Paidinterviews, LLC; McLean, VA;
NICE? Very clear, 1,2,3,4 about how this site will help you. Videos don’t work, but I assume they’ll get turned on later today.

Paragent, LLC; Muncie, IN;
NICE? Love a site that has a call to action right in your face. “Watch Demo Now.”

Photrade, LLC; Cincinnati, OH;
NICE? Nice, clear representation of value “get paid for your photos.” I love sites with clear, no BS, language.

PlanDone, Inc.; Petaluma, CA;
NICE? I love testimonials. By the way, are these stock photos? Or, did they spend real money to shoot unique photos?

Plastic Logic, Ltd.; Mountain View, CA;
NICE? Ummmm. Nice super-huge graphics. Oh, wait, I’m supposed to say something nice. Um, gee, er, ahh, well, um, can’t, sorry.

Qtask, Inc.; Burbank, CA;
NICE? They have the best video demo/tour I’ve seen so far.

Quantivo Corp.; San Mateo, CA;
NICE? This was the one site that caught my eye on Saturday and it, again, is my favorite so far.

Radiant Logic, Inc.; Novato, CA;
NICE? Big customers! Tells me this costs a lot of money and probably isn’t sold by visits to the site.

RealNetworks, Inc.; Seattle, WA;
NICE? I’ll skip this one, cause it’s not of something that’ll be shown at Demo so I’ll have to come back.

Rebus Technology, Inc.; Cupertino, CA;
NICE? It’s blue. The autoplaying music woke me up at 2:24 a.m.

RemoTV, Inc.; New Haven, CT;
NICE? Red! Need I say more?

Rudder, Inc.; Houston, TX;
NICE? This site, instead of using a stock photo that looks lame, used its product right in your face. Makes me want to try it.

Semanti Corp.; Alberta, Canada;
NICE? Tight writing.

Sim Ops Studios, Inc.; San Francisco, CA;
NICE? I love sneak peaks.

SitScape, Inc.; Vienna, VA;
NICE? Nice arrows.

SkyData Systems, Inc.; San Mateo, CA;
NICE? Actually this is a site I could probably have been nicer to on Saturday. Glad to finally see a site talking about price. I hate it when companies don’t tell you what things cost and use that as a lead generation device.

SpinSpotter; Seattle, WA;
NICE? I wonder if they’d spot this spin? Hmmm.

Telnic, Ltd.; London, England;
NICE? Clean and gets to the point fast.

TetraBase, LLC; Boothwyn, PA;
NICE? A non-rectangular design.

The Echo Nest Corp.; Somerville, MA;
NICE? Like the design. Looking forward to trying this music recommending service this week.

tikitag, an Alcatel-Lucent Venture; Antwerp, Belgium;
NICE? I think this might be most improved site in two days. Nice video that explains what this does.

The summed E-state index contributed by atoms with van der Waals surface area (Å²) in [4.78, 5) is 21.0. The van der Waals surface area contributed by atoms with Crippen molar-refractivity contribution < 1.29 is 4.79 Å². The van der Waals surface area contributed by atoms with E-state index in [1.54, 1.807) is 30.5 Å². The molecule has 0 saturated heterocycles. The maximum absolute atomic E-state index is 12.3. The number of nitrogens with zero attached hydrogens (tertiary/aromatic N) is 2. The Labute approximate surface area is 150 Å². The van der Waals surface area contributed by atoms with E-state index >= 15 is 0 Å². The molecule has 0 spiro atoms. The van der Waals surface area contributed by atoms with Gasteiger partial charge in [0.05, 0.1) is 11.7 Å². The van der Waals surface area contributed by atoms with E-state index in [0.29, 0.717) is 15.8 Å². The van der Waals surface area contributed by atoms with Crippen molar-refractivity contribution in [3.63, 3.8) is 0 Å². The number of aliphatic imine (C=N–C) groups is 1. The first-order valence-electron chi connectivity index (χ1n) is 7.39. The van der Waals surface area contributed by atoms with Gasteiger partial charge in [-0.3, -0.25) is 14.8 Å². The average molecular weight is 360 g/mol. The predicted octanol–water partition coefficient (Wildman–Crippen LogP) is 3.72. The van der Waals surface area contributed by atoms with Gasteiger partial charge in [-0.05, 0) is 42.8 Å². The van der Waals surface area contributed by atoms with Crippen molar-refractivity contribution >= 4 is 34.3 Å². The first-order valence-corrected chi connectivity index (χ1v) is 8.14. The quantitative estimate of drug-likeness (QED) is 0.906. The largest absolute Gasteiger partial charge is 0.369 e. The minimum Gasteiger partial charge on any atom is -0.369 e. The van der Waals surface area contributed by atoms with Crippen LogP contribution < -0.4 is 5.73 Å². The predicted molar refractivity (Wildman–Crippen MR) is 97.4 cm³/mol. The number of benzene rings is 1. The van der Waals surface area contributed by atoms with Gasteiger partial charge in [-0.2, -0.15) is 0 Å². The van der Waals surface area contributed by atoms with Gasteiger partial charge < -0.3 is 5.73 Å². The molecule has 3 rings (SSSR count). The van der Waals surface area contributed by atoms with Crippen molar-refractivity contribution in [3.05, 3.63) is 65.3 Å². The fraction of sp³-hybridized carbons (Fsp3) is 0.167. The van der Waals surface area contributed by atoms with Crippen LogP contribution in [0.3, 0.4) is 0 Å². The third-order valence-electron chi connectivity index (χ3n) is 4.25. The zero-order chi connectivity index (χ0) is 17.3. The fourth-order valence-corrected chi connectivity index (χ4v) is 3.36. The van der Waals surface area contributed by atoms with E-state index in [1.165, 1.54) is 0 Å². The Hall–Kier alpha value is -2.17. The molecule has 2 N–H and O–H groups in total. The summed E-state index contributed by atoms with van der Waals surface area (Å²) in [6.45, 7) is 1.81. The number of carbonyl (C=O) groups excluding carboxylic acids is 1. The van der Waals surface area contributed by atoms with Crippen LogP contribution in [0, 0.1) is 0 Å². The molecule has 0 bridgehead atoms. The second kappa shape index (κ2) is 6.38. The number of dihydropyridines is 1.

Toolgether; San Mateo, CA;
NICE? Sorry, can’t say anything nice yet.

TravelMuse, Inc.; Los Altos, CA;
NICE? I want to go to Hawaii after visiting this site.

Trinity Convergence, Inc.; Durham, NC;
NICE? I wanna hear more about their picture frames and what makes them different.

TurnTo Networks, Inc.; New York, NY;
NICE? Video demo is good.

UbiEst S.p.A.; Treviso, Italy;
NICE? I bet the demo is nice. I want to see if it’ll make my mobile phone more useful.

UGA Digital, Inc.; Taipei, Taiwan;
NICE? Nice 3D logo. I wish I had a sense of what their photo frame does, though.

Unity Solutions, LLC; Clearwater, FL;
NICE? I’m getting sleepy.

Usable Security Systems, Inc.; San Francisco, CA;
NICE? Free beer.

WebDiet, Inc.; Henderson, NV;
NICE? This site has my name all over it. I’m fat and it’s a service to help me diet.

Xumii, Inc.; San Mateo, CA;
NICE? Hey, how did they get a Nokia N96?

Zazengo, Inc.; Santa Cruz, CA;
NICE? Now I’m feeling charitable because I get to go to sleep.

The future of the Web is Marc Canter's back fence

Yesterday I visited Marc Canter who was holding a BBQ. His back fence is, should we say, unique. Canter is the guy who started Macromind, which became Macromedia. He’s always been ahead of the market in recognizing where things are going. Plus he’s just fun to talk with. So, I filmed him showing off his new book and his fence. The neat thing is while we were filming that we had people participating from around the world on my little cell phone. Even now the chat room is open, so you can participate in this fun project called the live web. Sorry about the abrupt end, the 3G went away. 36 minutes, but it’s not boring. How could it be with that shirt that Marc is wearing!

Earlier in the day I got David Schmidt, CTO of PBWiki, to show me his new OpenID keyfob from Yubikey. That thing is very cool. Using that he can securely sign into all his OpenID services (like WordPress, for instance, or PBWiki) just by shoving this into his USB port and pushing a button. No more remembering passwords that are strange and long.